Companies with less than 750 employees

Required from Year 1 of implementation onwards

  • ESRS SBM-1: Breakdown of total revenue by significant ESRS sector

Required from Year 2 of implementation onwards

  • ESRS E1: Scope 3 and total GHG emissions  
  • ESRS S1: All disclosures regarding own workforce including detailed information

Companies with more than 750 employees

Required from Year 1 of implementation onwards

  • ESRS SBM-1: Breakdown of total revenue by significant ESRS sector
  • ESRS E1: Scope 3 and total GHG emissions  
  • ESRS E4: Biodiversity and ecosystems
  • ESRS S1: Detailed information on own workforce
  • ESRS S2: All disclosure requirements related to workers in the value chain
  • ESRS S3: All disclosure requirements related to affected communities
  • ESRS S4: All disclosure requirements related to consumers and end users

For the disclosure topics below, companies are allowed to disclose only qualitative data for the first three years if quantitative data is not yet available:

  • ESRS SBM-3: Material impacts, risks and opportunities, and their anticipated financial impacts
  • ESRS E1: Anticipated financial impacts from material physical and transition risks, and climate-related opportunities
  • ESRS E2-5: Anticipated financial impacts from related material impacts, risks, and opportunities from the given topic

Do I have to prepare a separate report for ESRS?

A standalone sustainability report is not required. ESRS disclosures should be presented as part of the management report, in one of the following three ways:

  1. In a single separately identifiable section of the management report
  2. In four separately identifiable section of the management report according to general information and ESG sections
  3. In relevant parts of the management report

The first option is preferred and recommended. Sustainability statements presented through options 2 or 3 above must include a location table identifying where in the report the ESRS information can be found.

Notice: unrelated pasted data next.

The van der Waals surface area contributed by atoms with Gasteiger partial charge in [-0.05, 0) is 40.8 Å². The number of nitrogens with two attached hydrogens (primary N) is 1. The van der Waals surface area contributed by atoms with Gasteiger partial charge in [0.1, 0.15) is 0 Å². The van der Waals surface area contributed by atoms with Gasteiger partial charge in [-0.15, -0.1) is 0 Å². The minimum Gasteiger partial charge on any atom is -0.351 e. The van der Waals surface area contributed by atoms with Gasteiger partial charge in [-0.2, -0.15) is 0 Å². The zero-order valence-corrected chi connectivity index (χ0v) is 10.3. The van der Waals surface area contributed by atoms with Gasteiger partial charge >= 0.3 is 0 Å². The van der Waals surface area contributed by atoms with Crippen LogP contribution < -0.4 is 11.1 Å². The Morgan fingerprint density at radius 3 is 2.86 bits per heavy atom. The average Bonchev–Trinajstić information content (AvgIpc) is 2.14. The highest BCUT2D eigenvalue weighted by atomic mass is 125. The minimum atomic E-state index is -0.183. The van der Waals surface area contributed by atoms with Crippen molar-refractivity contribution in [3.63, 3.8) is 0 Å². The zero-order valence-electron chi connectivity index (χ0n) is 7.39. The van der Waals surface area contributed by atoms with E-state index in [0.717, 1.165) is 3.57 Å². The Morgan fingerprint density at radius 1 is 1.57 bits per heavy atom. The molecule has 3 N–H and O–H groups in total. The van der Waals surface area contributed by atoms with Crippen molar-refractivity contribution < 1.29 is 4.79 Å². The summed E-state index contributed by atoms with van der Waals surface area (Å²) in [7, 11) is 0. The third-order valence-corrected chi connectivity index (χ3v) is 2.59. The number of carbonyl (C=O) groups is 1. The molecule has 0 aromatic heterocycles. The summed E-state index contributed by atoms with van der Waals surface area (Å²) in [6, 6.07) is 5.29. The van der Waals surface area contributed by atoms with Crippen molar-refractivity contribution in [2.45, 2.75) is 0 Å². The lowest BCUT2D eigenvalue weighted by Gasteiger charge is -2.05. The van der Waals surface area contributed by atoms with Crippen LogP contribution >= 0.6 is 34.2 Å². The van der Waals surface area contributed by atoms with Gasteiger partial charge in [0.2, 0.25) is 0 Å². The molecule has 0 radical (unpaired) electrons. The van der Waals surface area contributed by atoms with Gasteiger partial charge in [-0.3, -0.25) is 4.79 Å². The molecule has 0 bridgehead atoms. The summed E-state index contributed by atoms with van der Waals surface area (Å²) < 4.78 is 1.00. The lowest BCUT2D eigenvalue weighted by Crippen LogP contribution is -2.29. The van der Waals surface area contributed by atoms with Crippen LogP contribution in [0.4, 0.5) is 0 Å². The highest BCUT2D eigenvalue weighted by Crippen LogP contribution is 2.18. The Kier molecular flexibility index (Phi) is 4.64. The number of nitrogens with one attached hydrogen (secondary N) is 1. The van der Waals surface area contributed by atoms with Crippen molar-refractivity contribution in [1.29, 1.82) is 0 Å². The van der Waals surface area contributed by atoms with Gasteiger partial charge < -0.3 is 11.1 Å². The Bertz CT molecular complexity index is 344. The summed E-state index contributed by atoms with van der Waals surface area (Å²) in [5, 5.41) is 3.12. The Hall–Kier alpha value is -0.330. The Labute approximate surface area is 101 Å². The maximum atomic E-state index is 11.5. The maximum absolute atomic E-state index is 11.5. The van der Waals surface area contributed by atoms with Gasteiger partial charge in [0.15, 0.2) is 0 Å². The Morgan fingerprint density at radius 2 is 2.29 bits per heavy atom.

How much of the value chain must be included in reporting?

The ESRS Social Standards specifically ESRS S2-4 are directly related to value chain reporting. They concern workers in the value chain, affected communities, and consumers and end users. Ultimately, the relevance of reporting on impacts, risks, and opportunities in your value chain depends on the outcome of your materiality assessment and whether the topical Social Standards are deemed material. Topical Environmental Standards related to the value chain such as ESRS E1 on Scope 3 emissions are also only required if deemed material. See our article on Value Chain for ESRS Compliance for further details.

We are an EU-listed subsidiary of a US multinational – must we report separately?

EU-listed subsidiaries of foreign companies that meet the following criteria are allowed to consolidate reporting at the parent level and do not need to report separately:

  • The subsidiary does not exceed EUR40 million in net turnover in the preceding financial year
  • The group level net turnover does not exceed EUR 150 million in the preceding two financial years

In the above case, an exemption on separate reporting would apply, but the consolidated report still needs to comply with the ESRS.

What are the conditions for exemption for EU subsidiaries of foreign companies?

There are three reporting pathways for EU subsidiaries that involve exemption for the parent company or exemption for the subsidiary.  

  1. Foreign parent company within scope of the CSRD with EU subsidiary: Prepare consolidated group-level report that satisfies ESRS requirements (subsidiary exempted from reporting)
  2. EU subsidiaries of foreign company: The largest subsidiary prepares one consolidated report for all subsidiaries (smaller subsidiaries and parent company exempted from reporting)
  3. EU subsidiaries within scope of the CSRD: Each prepare a report that satisfies CSRD criteria (parent company exempted from reporting)

In the second and third cases, the exemption expires in 2029 and thereafter the parent company must publish a group-level report subject to a separate reporting standard that has not been released.

Is assurance required and what are the provisions?

The CSRD requires “limited assurance” on ESG disclosures. This means that for the sustainability portion of the management report, information contained should be audited by an independent third party but the nature of the audit is not necessarily as comprehensive as that required of the financial audit. So long as disclosures are verifiable, a conclusive finding that no information has been found to be misreported is generally sufficient. No specifications pertain to the qualification of the auditor and they are allowed to be different from the auditor for financial statements. Assurance is required on four specific areas. See our article on Assurance Requirements of the CSRD for details on assurance provisions.